Interview, Student Performance Improvement Program Coordinator, Independent School District 15-St. Francis, April 21, 2011

Interview, Susan Burns, program manager, National Center on Performance Incentives, April 21, 2011

Interview, Kathy Christie, Chief of Staff, Education Commission of the States, April 21, 2011

  • FectosRoad

    Q-Comp was a PR move by Pawlenty. After he got it started he ignored the program.

  • Billy

    Since PoliGraph is the self-appointed context police, try this regarding context: While it’s true 15% of districts are in QComp, those districts represent 40% of the students in Minnesota. Huh, when you put it that way, it sure sounds statewide.

  • MS

    Believe this America – you are being hood-winked by Pawlenty and his Q-Comp it is another one of those “UNFUNDED” mandates set up by TP to make Teacher Unions look bad. Minnesota should be proud of their educational system. It is NOT a one size fits all system. Each school district is an independent school district…meaning that EACH individual school district is governed by a schoolboard/board of education. Each board of education/schoolboard participates in the teacher contract for their INDIVIDUAL school district. What may work in St. Paul school district will not work in Wadena, etc. However, the Q-Comp fiasco set up by TP to make himself look good was a spend, spend, spend item with NO visible means of supporting the spending. It is the TP method of getting rid of excellent teachers and replacing them with mediocre/poor teachers as witnessed by schools who choose to participate in the Q-Comp fiasco…those with that choose to take “free money” (a quote from a first year school teacher in our district). All they had to do is place their name on a sign in sheet stating that they ‘attended’ some after school ‘training'; and walla they received a bonus of $3,000.00. Tenured teachers choose to attend continuing education classes at a college and received a kick in the teeth from the principal. Charter schools are the largest participants in Q-Comp…something I saw missing in the article. Most Independent School Districts are giving it a pass.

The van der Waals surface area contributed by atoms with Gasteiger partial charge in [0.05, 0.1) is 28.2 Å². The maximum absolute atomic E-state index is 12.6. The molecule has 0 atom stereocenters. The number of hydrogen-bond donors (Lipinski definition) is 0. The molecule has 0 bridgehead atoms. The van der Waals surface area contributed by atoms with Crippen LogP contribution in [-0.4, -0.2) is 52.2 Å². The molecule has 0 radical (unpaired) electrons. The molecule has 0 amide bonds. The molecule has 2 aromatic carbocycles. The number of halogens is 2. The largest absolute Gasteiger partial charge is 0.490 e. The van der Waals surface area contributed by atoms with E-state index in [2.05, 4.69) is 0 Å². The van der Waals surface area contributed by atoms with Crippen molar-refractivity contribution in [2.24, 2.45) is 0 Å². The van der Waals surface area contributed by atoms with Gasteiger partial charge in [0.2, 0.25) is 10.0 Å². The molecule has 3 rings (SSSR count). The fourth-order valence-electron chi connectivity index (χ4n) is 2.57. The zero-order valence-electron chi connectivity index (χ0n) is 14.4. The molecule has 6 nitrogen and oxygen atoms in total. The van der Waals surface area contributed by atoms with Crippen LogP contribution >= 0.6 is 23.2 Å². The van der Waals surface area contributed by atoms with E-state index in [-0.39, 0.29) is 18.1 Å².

• MS

    Believe this America – you are being hood-winked by Pawlenty and his Q-Comp it is another one of those “UNFUNDED” mandates set up by TP to make Teacher Unions look bad. Minnesota should be proud of their educational system. It is NOT a one size fits all system. Each school district is an independent school district…meaning that EACH individual school district is governed by a schoolboard/board of education. Each board of education/schoolboard participates in the teacher contract for their INDIVIDUAL school district. What may work in St. Paul school district will not work in Wadena, etc. However, the Q-Comp fiasco set up by TP to make himself look good was a spend, spend, spend item with NO visible means of supporting the spending. It is the TP method of getting rid of excellent teachers and replacing them with mediocre/poor teachers as witnessed by schools who choose to participate in the Q-Comp fiasco…those that choose to take “free money” (a quote from a first year school teacher in our district). All they had to do is place their name on a sign in sheet stating that they ‘attended’ some after school ‘training'; and walla they received a bonus of $3,000.00. Tenured teachers choose to attend continuing education classes at a college and received a kick in the teeth from the principal. Charter schools are the largest participants in Q-Comp…something I saw missing in the article. Most Independent School Districts are giving it a pass.

  • Bob

    If Q Comp is so successful, how does our former governor explain the lower test scores Minnesota students are producing? The point of an education system is to educate young people, not make the politicians look good. By all objective measures, the MN education system has gone from a national leader to the middle of the pack during the Pawlenty administration. This makes Q Comp a success?